FlowJo©TreeStar, Inc. v9.2 was used to gate on live cells, singlets and lymphocytes and CD3+CD4+ subsets. FMO controls were used to define positive gates for IFN-γ, IL-2 and TNF-α responses and PD-1 expression. Non-overlapping subsets of cytokine response were created using Boolean analysis. Frequencies were normalised to the unstimulated control. Responders had a response ≥2 times the background and >0.001% of CD3+CD4+ T-cells and were analysed for PD-1 expression. Those without a positive response were excluded from phenotypic analysis. Co-stimulatory molecules were not included in the assay to avoid signals not necessarily present in vivo. Using these stringent cut-off criteria, antigen-specific rare events were assumed to be real events.
This was conducted using IBM SPSS Statistics version 20 and Prism version 5. The Mann-Whitney U test was used for two sample comparisons and Kruskal-Wallis test with Dunn’s post-test comparison for multiple comparisons. Spearman’s Rank coefficient for tests of correlation of non-parametric data was used. CD4 count and HIV VL were analysed as continuous variables. A VL of 10 was designated where viral suppression was achieved.
All individuals had a positive response to ESAT-6 or CFP-10 in the MTB-specific IFN-γ ELISpot or T.SpotTB except one who had a TST >15mm and a positive response to Rv3615c. Routine HIV-screening is currently not undertaken in the UK for LTBI. All five patients where an HIV test had not been clinically indicated had normal CD4/CD8 ratios. The median (IQR) CD4 count (cells/μl) of those with TB/HIV and LTBI/HIV was 180 (136–200) and 455 (356–530) and the median (IQR) VL (RNA copies/ml) was 28,958 (66–281,671) and 10 (10–12,691) (Table 1). All individuals with TB or LTBI had received <14 days treatment for MTB except one. 8 individuals with HIV infection were taking HAART at the time of blood sampling; two (28.6%) TB/HIV subjects and six (60.0%) LTBI/HIV subjects, of whom 7 had suppressed viral loads and one had a viral load of 66.
MTB-specific CD4+ T-cells secreting IFN-γ and IL-2 correlated inversely with HIV viral load
We used Boolean gating to create 7 non-overlapping T-cell subsets secreting single or combinations of 3 cytokines (IFN-γ, IL-2 and TNF-α) (S1 Fig). The frequency of these subsets was compared to examine the impact of both HIV infection and active TB infection compared with LTBI on MTB-specific T-cell responses. CD4+ MTB-specific T-cells secreting both IFN-γ and IL-2 were reduced in frequency in individuals with HIV-TB co-infection (whether active or latent) unlike other IL-2 secreting subsets (Fig 1). There was no difference in absolute frequency of any CD4+ subset responding to PPD or MTB-peptides in those on HAART compared with those not on HAART, however there was a trend towards a lower proportion of IFN-γ and IL-2 dual secreting cells in those not taking HAART (S2 Fig). There was no difference in the frequency of MTB-specific CD4+ T-cells secreting IFN-γ and IL-2 in response to PPD or MTB-peptides in individuals with active TB/HIV compared with LTBI/HIV or in those with active TB compared with LTBI without HIV co-infection (data not shown). However the proportion of the total response to PPD or MTB peptides contributed by CD4+ T-cells secreting IFN-γ and IL-2 together was lowest in active TB/HIV compared with LTBI without HIV co-infection (S3 Fig).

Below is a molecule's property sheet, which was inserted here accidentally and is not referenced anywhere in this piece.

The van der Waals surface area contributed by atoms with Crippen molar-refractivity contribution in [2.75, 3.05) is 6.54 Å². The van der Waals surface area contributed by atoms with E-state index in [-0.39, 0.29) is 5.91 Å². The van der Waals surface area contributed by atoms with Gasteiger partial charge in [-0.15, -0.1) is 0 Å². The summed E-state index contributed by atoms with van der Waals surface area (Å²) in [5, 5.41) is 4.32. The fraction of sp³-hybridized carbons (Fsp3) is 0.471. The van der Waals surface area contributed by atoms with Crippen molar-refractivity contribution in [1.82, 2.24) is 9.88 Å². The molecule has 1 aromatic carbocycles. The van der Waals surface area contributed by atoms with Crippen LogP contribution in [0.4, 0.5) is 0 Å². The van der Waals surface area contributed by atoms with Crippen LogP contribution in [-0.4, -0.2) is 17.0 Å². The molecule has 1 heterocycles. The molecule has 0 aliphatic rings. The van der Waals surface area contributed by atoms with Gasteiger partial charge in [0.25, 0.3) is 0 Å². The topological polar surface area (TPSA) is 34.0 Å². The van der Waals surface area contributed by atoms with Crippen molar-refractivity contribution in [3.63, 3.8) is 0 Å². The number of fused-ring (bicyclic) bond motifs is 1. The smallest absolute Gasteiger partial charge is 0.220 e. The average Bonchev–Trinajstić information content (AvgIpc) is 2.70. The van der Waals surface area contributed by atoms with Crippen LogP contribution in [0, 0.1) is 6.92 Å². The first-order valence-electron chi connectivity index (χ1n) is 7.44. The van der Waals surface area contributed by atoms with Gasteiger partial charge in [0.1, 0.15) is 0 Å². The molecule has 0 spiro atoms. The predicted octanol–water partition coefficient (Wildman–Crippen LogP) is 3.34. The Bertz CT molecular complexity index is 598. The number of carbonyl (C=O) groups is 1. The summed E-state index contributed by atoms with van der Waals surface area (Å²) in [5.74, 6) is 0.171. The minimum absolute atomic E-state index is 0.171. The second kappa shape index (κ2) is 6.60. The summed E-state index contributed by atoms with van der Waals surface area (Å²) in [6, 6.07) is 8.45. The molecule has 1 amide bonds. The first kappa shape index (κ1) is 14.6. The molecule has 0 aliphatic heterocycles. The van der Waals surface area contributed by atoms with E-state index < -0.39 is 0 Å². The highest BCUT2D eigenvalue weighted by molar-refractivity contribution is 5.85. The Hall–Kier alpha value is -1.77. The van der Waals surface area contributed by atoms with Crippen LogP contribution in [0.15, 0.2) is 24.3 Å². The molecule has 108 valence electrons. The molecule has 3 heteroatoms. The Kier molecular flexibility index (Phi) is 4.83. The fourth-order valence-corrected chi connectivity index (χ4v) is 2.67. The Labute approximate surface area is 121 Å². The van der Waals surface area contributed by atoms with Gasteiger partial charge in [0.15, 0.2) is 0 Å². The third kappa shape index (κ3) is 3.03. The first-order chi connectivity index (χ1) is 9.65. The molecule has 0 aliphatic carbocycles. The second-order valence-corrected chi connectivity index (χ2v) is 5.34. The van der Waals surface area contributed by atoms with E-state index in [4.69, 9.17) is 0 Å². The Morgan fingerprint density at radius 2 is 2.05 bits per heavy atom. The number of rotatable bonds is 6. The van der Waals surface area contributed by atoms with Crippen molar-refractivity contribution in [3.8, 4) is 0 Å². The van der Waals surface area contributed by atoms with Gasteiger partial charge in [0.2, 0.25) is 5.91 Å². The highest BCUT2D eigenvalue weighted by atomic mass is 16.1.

Graphs show frequency and median of CD4+ cell functional subsets secreting IFN-γ and IL-2 (top row) and IL-2 only (middle row) and IFN-γ, IL-2 and TNF-α (bottom row) in response to overnight stimulation with PPD (left column) and MTB-peptides (right column). p values on graphs show Mann-Whitney U tests for HIV-infected vs. HIV-uninfected (n = 34). Closed circles represent those with TB, and open circles those with LTBI with or without HIV co-infection.
There was an inverse relationship between the proportion of MTB-specific CD4+ IFN-γ and IL-2-dual-secreting cells contributing to the total CD4+ T-cell cytokine response and HIV VL (Rho = -0.694, p = 0.003) (Fig 2). Neither HIV VL nor CD4 count correlated with the proportion of MTB-specific CD4+ IL-2-only-secreting T-cells. There was a weak association of CD4 count with the proportion of MTB-specific tri-functional cells (Rho = 0.525, p = 0.037). The proportion of MTB-specific CD4+ T-cell functional effectors secreting IFN-γ, TNF-α or both was inversely correlated with CD4 count (IFN-γ only Rho = -0.518, p = 0.040 and dual Rho = -0.633 p = 0.009) and correlated with HIV VL (TNF-α only Rho = 0.664, p = 0.005).
Graph shows Spearman’s rank correlation of proportion of PPD-specific CD4+ IFN-γ and IL-2-dual-secreting cells with HIV VL. Participants with both active TB/HIV (closed circles) and LTBI/HIV (open circles) and a positive response to PPD are shown (n = 16).
PD-1 expression on PPD-specific T-cells was related to HIV and active TB co-infection and correlated with HIV viral load
We next investigated the expression of PD-1 (in those with a positive response) on MTB- specific T-cells (S4 Fig). Active TB with HIV co-infection was associated with a higher percentage of MTB-specific CD4+ T-cells secreting IFN-γ alone expressing PD-1 compared to all other groups, p = 0.019 (Fig 3). Similarly the greatest frequency of PD-1 expression in MTB-specific cells secreting IFN-γ and TNF-α was seen in patients with active TB /HIV co-infection (p = 0.010) with a similar trend in tri-functional cells (Fig 3). The highest rates of PD-1 expression were therefore seen in patients with active TB / HIV co-infection.
Graphs show percentage, median and IQR of PD-1 expression on CD4+ subsets secreting IFN-γ-only (top left), IFN- γ and TNF-α (top right) and IFN-γ, IL-2 and TNF-α (bottom left) following overnight stimulation with PPD. Individuals without a positive response were excluded. p values show Kruskal-Wallis test with Dunn’s post-test comparison.